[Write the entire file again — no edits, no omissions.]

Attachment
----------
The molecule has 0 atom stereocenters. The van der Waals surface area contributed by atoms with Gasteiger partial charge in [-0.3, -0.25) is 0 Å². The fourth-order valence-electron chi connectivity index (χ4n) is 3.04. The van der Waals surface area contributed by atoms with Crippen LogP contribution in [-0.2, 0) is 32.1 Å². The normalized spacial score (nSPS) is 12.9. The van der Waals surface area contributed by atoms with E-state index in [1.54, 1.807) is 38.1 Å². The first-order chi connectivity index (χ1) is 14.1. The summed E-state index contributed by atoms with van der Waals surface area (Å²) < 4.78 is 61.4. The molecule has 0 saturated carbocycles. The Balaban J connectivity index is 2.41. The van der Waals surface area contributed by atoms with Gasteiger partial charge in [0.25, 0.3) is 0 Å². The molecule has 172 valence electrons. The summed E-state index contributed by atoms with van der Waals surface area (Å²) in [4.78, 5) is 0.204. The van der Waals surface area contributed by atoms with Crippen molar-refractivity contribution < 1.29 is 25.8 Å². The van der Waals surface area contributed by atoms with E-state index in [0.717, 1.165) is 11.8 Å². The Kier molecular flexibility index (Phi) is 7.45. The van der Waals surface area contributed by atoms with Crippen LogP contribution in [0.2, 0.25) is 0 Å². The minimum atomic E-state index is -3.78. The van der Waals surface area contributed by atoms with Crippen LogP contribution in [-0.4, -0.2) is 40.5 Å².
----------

The molecule has 0 atom stereocenters. The van der Waals surface area contributed by atoms with Gasteiger partial charge in [-0.3, -0.25) is 0 Å². The fourth-order valence-electron chi connectivity index (χ4n) is 3.04. The van der Waals surface area contributed by atoms with Crippen LogP contribution in [-0.2, 0) is 32.1 Å². The normalized spacial score (nSPS) is 12.9. The van der Waals surface area contributed by atoms with E-state index in [1.54, 1.807) is 38.1 Å². The first-order chi connectivity index (χ1) is 14.1. The summed E-state index contributed by atoms with van der Waals surface area (Å²) < 4.78 is 61.4. The molecule has 0 saturated carbocycles. The Balaban J connectivity index is 2.41. The van der Waals surface area contributed by atoms with Gasteiger partial charge in [0.25, 0.3) is 0 Å². The molecule has 172 valence electrons. The summed E-state index contributed by atoms with van der Waals surface area (Å²) in [4.78, 5) is 0.204. The van der Waals surface area contributed by atoms with Crippen molar-refractivity contribution < 1.29 is 25.8 Å². The van der Waals surface area contributed by atoms with E-state index in [0.717, 1.165) is 11.8 Å². The Kier molecular flexibility index (Phi) is 7.45. The van der Waals surface area contributed by atoms with Crippen LogP contribution in [0.2, 0.25) is 0 Å². The minimum atomic E-state index is -3.78. The van der Waals surface area contributed by atoms with Crippen LogP contribution in [-0.4, -0.2) is 40.5 Å².